Sunday, April 27, 2014

3/27/10 Slipping Gears

Having made the decision not to return to work at school, I was ready to face returning to work at hospital.  I have worked in the rehabilitation department there for 4 years as an on-call therapist (weekends, weekdays as needed, etc.)   The hospital setting is my first love career-wise, and I’m scheduled to have my first full day April 10th.  

Having met with the staff Tuesday to get through the initial awkwardness and emotion, I came in Thursday for 90 minutes to see 2 patients.  All this time I’d been concerned my emotions would be the challenge - fear of breaking down in the middle of a session.  I should have known it’s the things you don’t anticipate that knock you over.   My emotional state was fine (until on my way home), but my cognitive state is in trouble.  Before I even arrived at the hospital I experienced two signs of malfunction.  (Bringing the right things and recalling parking rules on weekdays.)   Once there, everything was familiar but as if a mirage, like if I reached out to touch it I may or may not find something solid beneath my hand.  Getting into the computer system, passwords, procedure and codes to charge a patient for service, writing the progress note... it all felt just beyond my reach.  Most of the time I had it right, but it was the disconnect that was so disconcerting.   When talking to staff and going through all the practical and mental pieces of going about the job, my brain felt like a bicycle slipping gears.  Slip, grind...catch, move forward, slip, grind....catch.  I believe I completed all the steps, but awkwardly.  Disjointed.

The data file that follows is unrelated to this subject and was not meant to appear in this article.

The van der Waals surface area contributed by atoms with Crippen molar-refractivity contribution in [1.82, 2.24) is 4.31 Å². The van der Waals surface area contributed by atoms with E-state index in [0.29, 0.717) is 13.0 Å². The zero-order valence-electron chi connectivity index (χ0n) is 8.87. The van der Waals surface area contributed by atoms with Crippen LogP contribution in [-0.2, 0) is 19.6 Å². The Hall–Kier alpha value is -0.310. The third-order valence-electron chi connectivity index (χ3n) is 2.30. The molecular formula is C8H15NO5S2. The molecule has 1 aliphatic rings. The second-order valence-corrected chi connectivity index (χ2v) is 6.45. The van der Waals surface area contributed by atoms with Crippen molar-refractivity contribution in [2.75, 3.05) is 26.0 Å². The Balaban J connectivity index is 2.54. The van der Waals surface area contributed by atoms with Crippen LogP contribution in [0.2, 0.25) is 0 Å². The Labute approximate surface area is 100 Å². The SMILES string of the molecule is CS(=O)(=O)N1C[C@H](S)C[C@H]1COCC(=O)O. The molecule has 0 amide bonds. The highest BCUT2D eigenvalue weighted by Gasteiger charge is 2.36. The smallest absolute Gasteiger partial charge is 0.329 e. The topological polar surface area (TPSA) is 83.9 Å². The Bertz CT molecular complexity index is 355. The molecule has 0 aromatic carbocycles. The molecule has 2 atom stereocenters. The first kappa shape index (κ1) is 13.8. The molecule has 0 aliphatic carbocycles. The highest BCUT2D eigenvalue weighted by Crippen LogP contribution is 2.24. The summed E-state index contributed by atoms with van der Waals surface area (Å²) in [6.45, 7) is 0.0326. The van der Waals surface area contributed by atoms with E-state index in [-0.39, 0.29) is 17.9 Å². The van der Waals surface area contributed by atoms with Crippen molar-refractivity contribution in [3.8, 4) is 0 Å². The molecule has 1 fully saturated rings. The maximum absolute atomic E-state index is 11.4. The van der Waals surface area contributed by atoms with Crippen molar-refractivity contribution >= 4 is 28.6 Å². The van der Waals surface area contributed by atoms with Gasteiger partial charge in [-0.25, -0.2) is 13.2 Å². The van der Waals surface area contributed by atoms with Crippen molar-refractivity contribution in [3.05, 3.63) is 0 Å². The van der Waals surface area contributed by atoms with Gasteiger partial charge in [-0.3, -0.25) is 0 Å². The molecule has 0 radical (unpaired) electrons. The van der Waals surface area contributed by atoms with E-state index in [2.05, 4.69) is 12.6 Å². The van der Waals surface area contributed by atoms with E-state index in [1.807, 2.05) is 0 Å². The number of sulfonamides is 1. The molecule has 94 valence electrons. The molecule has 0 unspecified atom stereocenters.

It is in no way how I know myself to be, and it’s frightening.  Frightening to know that I couldn’t have performed my job as needed or expected if I’d had a normal, full schedule.  I mean, this was 90 minutes!  Two patients.  And the therapy was handed to me from the main therapists, I didn’t really even have to think.  On a normal day, there are at least 12 patients and alot more brain power involved.  In the words of my husband, Holy “You’re Screwed”, Batman.  
It’s stunning to see the effects of grief on cognitive functioning.  How blatant it is when previously normal demands are re-instated, and how muted at home, where we only take on what we know we can do.  

I feel like I need to wear a T-shirt that says “Stay Tuned (we’ll see if I can get back) For Our Regularly Scheduled Programming.”   One for work and one for Life.

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